Innovative Solutions or More Activism?

Most of the real action on forestalling or mitigating the negative externalities created by the carbon economy is happening within industry itself. But instead of fueling a new generation of innovators and entrepreneurs to help produce these better, cleaner technologies, climate catastrophism has Gen Z curled up in a collective ball, while the likes of NPR tells its privileged listeners to "Let yourself feel the feelings — all of them" about our coming climate doom.  

Influencers like Greta Thunberg are motivating the young to pursue careers in political activism instead of research and innovation. It is easier to make the world angry through protest than to make it better by finding solutions.

Climate fear-mongering has created a dread so powerful it’s putatively putting people off of having children altogether, at a time when advanced countries are already facing precipitously declining fertility rates.

This bleak picture raises the question of exactly what’s in it for the eco-extremist purveyors of gloom. For Nordhaus, it’s akin to a religious mission. “Apocalyptic claims about an unfolding emergency, rather, serve a millenarian agenda”, he writes, “that variously demands that we abolish capitalism, bring about an end to economic growth, power the global economy entirely with wind and solar energy, feed the global population only with small-scale organic agriculture, and cut global emissions in half over the next decade or two.”

He doesn’t need to add that actually enacting that list of prescriptions would be both extremely unwise and largely impossible (and catastrophic). 

Political Opportunism

Nordhaus doesn’t go far enough. Because it doesn’t really matter whether drastic policy proposals would actually work if the real goal is just acquiring enough political power to dictate them.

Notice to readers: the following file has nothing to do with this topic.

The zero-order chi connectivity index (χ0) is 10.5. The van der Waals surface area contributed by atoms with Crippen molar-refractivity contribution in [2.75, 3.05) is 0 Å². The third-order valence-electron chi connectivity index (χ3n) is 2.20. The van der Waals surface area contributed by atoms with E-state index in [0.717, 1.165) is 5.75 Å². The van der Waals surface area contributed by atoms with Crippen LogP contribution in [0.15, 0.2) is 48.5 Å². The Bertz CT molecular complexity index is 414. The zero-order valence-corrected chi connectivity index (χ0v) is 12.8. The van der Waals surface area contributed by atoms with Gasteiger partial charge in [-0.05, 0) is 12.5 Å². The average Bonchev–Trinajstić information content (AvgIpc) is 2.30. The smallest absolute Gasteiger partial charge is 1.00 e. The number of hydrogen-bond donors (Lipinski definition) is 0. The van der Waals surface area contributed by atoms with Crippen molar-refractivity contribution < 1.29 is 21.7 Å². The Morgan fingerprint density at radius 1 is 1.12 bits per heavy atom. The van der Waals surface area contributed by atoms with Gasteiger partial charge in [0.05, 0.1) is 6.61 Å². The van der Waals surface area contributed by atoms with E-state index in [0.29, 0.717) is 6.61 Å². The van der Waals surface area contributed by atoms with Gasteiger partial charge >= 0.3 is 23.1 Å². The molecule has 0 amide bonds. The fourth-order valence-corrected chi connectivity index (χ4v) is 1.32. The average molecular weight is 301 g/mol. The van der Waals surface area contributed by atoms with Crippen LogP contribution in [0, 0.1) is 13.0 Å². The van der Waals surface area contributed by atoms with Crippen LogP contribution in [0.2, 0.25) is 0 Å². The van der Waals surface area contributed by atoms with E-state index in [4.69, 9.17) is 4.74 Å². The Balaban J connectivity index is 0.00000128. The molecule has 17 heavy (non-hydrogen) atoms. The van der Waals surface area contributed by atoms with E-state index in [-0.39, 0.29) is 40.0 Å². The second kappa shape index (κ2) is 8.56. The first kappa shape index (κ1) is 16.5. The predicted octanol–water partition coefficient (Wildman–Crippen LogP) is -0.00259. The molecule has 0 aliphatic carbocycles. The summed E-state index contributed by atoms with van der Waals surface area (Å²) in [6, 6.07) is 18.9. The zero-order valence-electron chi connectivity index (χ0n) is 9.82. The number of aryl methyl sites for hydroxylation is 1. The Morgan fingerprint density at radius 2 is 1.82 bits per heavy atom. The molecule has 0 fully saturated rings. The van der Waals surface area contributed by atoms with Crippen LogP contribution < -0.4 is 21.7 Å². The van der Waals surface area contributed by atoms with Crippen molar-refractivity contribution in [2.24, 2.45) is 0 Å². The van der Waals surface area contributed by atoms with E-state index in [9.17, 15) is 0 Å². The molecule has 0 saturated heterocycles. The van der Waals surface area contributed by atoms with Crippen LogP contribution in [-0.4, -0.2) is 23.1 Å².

Left-wing political leaders have been using the specter of a “climate emergency” to justify the expansion of their powers for years—limiting consumer choice with product bans, picking winners and losers with boondoggle subsidies, and using lawfare to try and put energy companies out of business by abusing “public nuisance” laws, just to name a few. 

Even the political right is getting in on the action. Just recently a bipartisan group of U.S. Senators introduced the PROVE IT Act, a bill that pairs the Democrats’ long love of climate panic with Republicans' newfound love of protectionism and industrial policy.

Anyone who is paying close enough attention knows that these kinds of power plays are cynical, shortsighted, and counterproductive, but what we are collectively starting to realize is how much they’ve been enabled by the literal derangement of generations of well-intentioned folks by climate catastrophism.

The bitter irony is that there is good evidence the climate “experts” know better—like a recent study of 2,066 people that found that higher levels of scientific knowledge about the environment and climate change was associated with less climate anxiety.